of course all that plays a factor.... but with enough data others can see the range that the bikes get. That's the whole point behind the feully site. get enough data so that people can make an informed decision or at least know what a product is capable of.
 

·
Registered
Joined
·
7,620 Posts
It's really hard to say what kind of gas mileage a bike gets because too many different things affect fuel economy. Most of them have been mentioned here. I'd like to add that your tire pressures can either improve or decrease you gas mileage. One of the biggest mistakes a lot folks make is lugging the engine. Going too slow in too high a gear makes the engine work too hard and causes it to burn more fuel. I know a lot of cruiser riders like to short shift so as to get the best auditory experience from the pipes, but it kills the mpg's.

I also ride a GL1800 Gold Wing, and in the mountains I actually get great gas mileage. There is a 38 mile piece of Hwy 21, north of Boise that goes up to 6100 feet in two different places, and a lot lower than that in many others. It is a tight, twisty road. i normally run that 38 miles in 2d and 3d gears, and I routinely get41--44 mpg! I get less if I do it in higher gears. Keep the engine in its power curve and it'll be happy. I haven't had a chance to do a lot of riding on my 900 Classic, but, with a windshield, lowers and engine guard chaps, I get at least 50--52 mpg on the highway. We tend to keep to the 2-lanes, anyway. In town I get about 45 mpg. When the weather warms up, I suspect the fuel economy will improve. But as it was earlier posted, it's not all about economy, anyway.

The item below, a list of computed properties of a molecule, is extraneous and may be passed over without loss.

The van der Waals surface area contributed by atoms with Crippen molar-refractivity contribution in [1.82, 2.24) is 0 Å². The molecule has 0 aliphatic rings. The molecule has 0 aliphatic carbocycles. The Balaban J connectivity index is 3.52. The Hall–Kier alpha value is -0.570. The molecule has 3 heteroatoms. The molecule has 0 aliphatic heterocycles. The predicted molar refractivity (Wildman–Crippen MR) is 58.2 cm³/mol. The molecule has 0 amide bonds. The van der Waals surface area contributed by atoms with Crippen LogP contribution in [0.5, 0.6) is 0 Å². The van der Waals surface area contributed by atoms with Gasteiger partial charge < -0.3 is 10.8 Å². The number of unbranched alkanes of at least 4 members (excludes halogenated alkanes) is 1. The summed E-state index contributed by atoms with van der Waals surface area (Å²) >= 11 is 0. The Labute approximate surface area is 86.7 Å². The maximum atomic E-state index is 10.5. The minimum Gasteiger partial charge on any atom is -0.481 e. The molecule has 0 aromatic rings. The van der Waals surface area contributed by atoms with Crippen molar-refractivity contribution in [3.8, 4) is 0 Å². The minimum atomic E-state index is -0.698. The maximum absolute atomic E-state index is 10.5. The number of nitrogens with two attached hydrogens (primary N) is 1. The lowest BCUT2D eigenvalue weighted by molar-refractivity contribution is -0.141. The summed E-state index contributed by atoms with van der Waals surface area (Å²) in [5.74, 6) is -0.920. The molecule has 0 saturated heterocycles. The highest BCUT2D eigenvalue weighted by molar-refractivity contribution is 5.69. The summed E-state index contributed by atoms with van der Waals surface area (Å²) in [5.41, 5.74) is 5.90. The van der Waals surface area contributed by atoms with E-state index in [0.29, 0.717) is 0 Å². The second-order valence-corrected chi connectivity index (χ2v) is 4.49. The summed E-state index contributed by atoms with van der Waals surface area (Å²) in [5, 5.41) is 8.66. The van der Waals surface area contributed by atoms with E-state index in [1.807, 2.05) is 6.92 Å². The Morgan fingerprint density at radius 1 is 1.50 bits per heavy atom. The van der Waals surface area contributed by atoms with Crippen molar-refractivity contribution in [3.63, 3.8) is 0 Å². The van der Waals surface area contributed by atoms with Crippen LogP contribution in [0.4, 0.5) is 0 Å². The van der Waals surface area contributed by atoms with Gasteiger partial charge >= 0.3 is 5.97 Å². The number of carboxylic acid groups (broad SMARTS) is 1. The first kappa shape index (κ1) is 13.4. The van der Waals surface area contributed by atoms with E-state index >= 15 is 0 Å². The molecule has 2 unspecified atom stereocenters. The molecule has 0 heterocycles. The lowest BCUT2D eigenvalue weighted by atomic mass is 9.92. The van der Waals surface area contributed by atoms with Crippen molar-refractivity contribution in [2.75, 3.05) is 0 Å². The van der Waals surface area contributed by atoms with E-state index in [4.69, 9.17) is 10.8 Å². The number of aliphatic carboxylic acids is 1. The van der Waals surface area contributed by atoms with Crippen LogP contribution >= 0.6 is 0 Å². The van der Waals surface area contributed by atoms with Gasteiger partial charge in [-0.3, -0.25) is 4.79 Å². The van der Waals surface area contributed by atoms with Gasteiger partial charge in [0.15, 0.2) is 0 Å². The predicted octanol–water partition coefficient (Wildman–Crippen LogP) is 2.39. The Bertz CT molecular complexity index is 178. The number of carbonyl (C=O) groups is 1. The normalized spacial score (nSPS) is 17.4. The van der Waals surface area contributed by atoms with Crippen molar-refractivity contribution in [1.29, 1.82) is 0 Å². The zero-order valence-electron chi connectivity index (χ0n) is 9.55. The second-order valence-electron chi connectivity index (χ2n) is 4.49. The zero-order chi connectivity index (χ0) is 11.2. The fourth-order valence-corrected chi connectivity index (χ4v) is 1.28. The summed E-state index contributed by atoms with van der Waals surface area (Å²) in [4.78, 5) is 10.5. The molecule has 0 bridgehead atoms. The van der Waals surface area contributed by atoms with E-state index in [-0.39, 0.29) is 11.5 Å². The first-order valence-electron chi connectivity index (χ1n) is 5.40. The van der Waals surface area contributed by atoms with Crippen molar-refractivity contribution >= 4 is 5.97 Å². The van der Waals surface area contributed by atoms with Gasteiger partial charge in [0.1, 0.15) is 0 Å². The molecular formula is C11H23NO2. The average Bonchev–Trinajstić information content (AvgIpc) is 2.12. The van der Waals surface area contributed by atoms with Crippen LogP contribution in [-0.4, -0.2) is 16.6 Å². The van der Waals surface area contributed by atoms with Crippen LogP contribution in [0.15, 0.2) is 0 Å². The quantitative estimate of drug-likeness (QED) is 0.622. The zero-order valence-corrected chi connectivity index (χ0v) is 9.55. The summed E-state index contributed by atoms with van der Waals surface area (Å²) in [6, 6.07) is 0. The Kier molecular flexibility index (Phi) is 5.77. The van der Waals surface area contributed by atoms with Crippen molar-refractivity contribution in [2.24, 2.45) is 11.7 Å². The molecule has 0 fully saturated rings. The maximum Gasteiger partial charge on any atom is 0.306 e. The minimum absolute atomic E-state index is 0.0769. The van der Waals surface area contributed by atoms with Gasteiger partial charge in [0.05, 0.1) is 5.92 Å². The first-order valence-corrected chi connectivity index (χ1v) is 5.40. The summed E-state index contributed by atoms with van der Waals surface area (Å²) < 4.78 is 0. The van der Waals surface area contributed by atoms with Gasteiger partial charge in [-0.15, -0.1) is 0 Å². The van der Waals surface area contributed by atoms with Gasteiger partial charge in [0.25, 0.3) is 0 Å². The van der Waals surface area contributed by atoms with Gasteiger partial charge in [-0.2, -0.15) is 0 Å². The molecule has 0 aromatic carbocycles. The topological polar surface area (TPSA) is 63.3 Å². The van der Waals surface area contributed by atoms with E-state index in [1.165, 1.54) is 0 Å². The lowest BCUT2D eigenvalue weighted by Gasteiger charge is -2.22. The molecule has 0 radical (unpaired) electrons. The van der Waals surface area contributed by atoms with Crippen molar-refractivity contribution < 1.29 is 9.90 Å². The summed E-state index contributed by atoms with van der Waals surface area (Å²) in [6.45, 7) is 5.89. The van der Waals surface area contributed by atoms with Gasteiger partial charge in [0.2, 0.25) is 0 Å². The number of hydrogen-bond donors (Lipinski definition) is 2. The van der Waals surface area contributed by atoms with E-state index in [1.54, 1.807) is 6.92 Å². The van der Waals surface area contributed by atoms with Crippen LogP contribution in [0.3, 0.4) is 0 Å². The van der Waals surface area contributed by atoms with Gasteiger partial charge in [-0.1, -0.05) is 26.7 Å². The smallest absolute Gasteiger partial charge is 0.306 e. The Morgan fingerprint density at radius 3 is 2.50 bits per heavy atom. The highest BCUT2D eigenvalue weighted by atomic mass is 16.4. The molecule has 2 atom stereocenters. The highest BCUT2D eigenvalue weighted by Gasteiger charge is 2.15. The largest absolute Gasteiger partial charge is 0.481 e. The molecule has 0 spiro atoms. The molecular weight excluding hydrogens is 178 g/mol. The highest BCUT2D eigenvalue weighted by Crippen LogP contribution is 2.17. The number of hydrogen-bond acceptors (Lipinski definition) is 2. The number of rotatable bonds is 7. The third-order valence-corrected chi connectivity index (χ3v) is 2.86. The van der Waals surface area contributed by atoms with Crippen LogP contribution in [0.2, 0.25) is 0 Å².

I think you are right there. I tend to not RUN in 5th gear until 50~55 mph, and shift every 10mph, starting at 20mph, so it looks like this

1 -0-20
2 -20-30
3 -30-40
4 -40-50
5 -50+

Doing it like this seems to give it enough power that I don't lug it but run low enough it's efficient. I have stock pipes so honestly you don't hear much anyway. I don't know if that's the best pattern to shift at either but it works for me and keeps me in the 60's
 

·
Premium Member
Joined
·
1,335 Posts
I've had mine for 7 months now, and averaging 52-54mpg. Only engine mods have been a complete debaffle & K&N filter (stock airbox). I tend to shift much like above 1 gear every 10mph. Plenty of power and torque.
 

·
Registered
Joined
·
1,159 Posts
I track mine in Excel. I've averaged right at 44MPG in 5500 miles on the bike with a range of 41-51MPG. I have a batwing fairing and Cobra Slashdown exhaust and run 36/40psi front/rear on the stock Dunlops. Most of my riding is solo back and forth to work at 60-70mph. I also got my best single tank mileage riding at higher elevations.

After adding new exhaust at 3500 miles, the average mileage dropped for a while, then recovered and is almost at its highest (all of this is current as of September 4th, when I filled it up for the last time). Looking at other people's numbers I'm not sure if I ride that much harder or if the fairing affects mileage that much. I'll be replacing the tires in April so I'm interested in seeing how/if the mileage changes then.
 

·
Registered
Joined
·
62 Posts
I live in Tn. and my buddies and I will sometimes take an all day round trip up arround the smokies and ride the Dragons Tail (aprox. 300 miles r/t) and I buy fuel with no ethanoyl every time we can, and my 08 900 class. Lt.,and I will aveg. 58 to 62 mpg. I have RoadHouse pipes, and a PC 3 on my bike...Ride Safe
 

·
Registered
Joined
·
27 Posts
Im almost 330lbs which is like riding two up lol I ride daily year around and w non ethanol I average about 45-50 with ethanol I average 40-45. I've put 28,000 miles on mine in just the last seven months.